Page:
What is a floral fundraising program?
When it comes to fundraising programs in the floral industry the basic idea is that...
- a flower shop partners with a local non-profit (like a school, church or hospital)
- the non-profit promotes the florist to their members/supporters/media
- in return the flower shop donates a percentage of the resulting sales back to the non-profit
“It’s a win-win,” Rund says. “We bring awareness to the organization but, in turn, it drives awareness to our shop. The organizations are promoting the program, so people are ending up on our website or social media.”
How can florists benefit from fundraising programs?
Research and experience shows that time and time again fundraising programs are one of the best promotions available to retail florists for a number of reasons...
Free Publicity & Raised Profile
Every florist loves the idea of free publicity - getting free coverage in local media. The problem is that given that those media outlets are in the business of selling advertising they generally don't just give coverage away to commercial entities. They would rather have your flower shop as a customer.
But that all changes with a fundraising program. Now promoting the program is community service, and that can result in free publicity and a higher profile for your flower shop.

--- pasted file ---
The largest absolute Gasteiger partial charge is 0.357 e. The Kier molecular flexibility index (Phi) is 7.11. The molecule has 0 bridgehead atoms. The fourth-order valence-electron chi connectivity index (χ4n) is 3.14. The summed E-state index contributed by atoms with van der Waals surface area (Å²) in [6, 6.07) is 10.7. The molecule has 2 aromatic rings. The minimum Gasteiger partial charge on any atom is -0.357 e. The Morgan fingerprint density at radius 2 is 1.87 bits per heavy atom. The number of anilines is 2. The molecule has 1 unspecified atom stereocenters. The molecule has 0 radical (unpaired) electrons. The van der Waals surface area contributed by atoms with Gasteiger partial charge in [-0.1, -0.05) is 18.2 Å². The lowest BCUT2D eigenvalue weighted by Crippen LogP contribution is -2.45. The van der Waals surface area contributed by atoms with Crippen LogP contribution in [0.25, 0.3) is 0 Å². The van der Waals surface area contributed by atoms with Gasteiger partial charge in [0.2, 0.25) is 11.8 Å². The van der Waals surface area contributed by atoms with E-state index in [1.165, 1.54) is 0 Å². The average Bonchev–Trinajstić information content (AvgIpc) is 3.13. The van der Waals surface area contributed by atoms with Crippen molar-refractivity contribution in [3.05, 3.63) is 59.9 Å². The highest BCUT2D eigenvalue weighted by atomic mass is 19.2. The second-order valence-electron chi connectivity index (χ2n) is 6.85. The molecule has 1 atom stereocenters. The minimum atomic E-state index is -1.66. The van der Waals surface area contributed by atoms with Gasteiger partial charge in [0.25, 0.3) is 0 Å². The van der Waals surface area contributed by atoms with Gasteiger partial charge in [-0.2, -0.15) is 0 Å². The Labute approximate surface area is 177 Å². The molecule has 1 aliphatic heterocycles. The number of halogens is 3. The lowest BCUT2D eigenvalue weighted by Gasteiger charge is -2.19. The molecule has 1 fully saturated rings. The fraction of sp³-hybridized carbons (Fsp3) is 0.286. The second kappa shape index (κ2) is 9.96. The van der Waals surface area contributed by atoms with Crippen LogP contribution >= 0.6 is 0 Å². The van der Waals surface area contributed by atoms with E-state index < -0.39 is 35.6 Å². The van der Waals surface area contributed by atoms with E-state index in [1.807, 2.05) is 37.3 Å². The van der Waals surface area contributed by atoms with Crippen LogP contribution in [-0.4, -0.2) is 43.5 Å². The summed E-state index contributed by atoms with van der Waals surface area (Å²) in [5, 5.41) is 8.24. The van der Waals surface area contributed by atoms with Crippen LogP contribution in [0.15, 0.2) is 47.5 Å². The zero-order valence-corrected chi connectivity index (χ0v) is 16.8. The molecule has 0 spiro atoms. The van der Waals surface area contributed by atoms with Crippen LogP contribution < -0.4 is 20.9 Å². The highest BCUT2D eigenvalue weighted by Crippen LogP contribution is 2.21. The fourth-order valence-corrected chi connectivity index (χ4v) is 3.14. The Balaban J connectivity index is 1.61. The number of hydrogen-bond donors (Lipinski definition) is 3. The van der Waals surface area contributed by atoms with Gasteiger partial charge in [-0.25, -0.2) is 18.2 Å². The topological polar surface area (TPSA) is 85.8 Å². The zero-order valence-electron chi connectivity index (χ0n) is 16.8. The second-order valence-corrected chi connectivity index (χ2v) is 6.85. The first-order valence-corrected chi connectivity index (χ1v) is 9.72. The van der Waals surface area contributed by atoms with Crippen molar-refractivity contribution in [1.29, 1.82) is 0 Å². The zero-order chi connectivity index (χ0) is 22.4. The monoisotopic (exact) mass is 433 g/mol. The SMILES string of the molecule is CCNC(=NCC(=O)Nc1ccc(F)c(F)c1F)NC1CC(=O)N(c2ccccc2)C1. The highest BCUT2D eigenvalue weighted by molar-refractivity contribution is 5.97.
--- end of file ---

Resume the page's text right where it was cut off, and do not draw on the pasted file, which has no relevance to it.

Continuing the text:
Goodwill & Loyalty
Over the years research by Floral Management magazine and other sources have confirmed that the goodwill generated by fundraising programs creates new customers and increases loyalty:
Consumers That Would Switch For A Good Cause
73% of consumers would switch brands if a different brand of similar quality supported a good cause.
2012 Edelman Goodpurpose Consumer Study
Consider that statistic - it means that the kind of fundraising program FloristWare facilitates could help you win over 73% of the competitions customers. The article also reports that this is an increase of 9% since 2009.
Consumers That Would Help Promote A Brand That Support A Good Cause
71% of consumers would help a brand promote their products or services if there was a good cause behind them. This is an increase of 34% since 2008.
2012 Edelman Goodpurpose Consumer Study
This becomes an even more interesting and important statistic when you think how many more opportunities people have to promote their favorite brands via social media, and how many more people they can reach.
“Through these fundraising partnerships, we have gained new customers and also created a really positive profile in our community.”
Jean Gust, Valley Flowers
Increased Sales & Profits
The most tangible benefit is increased sales from the customers motivated by the program. There is of course a cost in the form of the rebate that is given to the non-profit, but that is only a factor if the program works and is driving sales.
A Better Way To Deal With Donation Requests
Florists are constantly hit up for donations, far more they can possibly provide. Offering to partner on a fundraising program lets you turn an awkward "no" situation into a profitable opportunity.
Designing A Successful Fundraising Program
Let's take a look at how you can create a fundraising program that benefits all involved...
What works for the florist? Let’s think about what you want to get out of the program, what you want to avoid, and how it all fits together.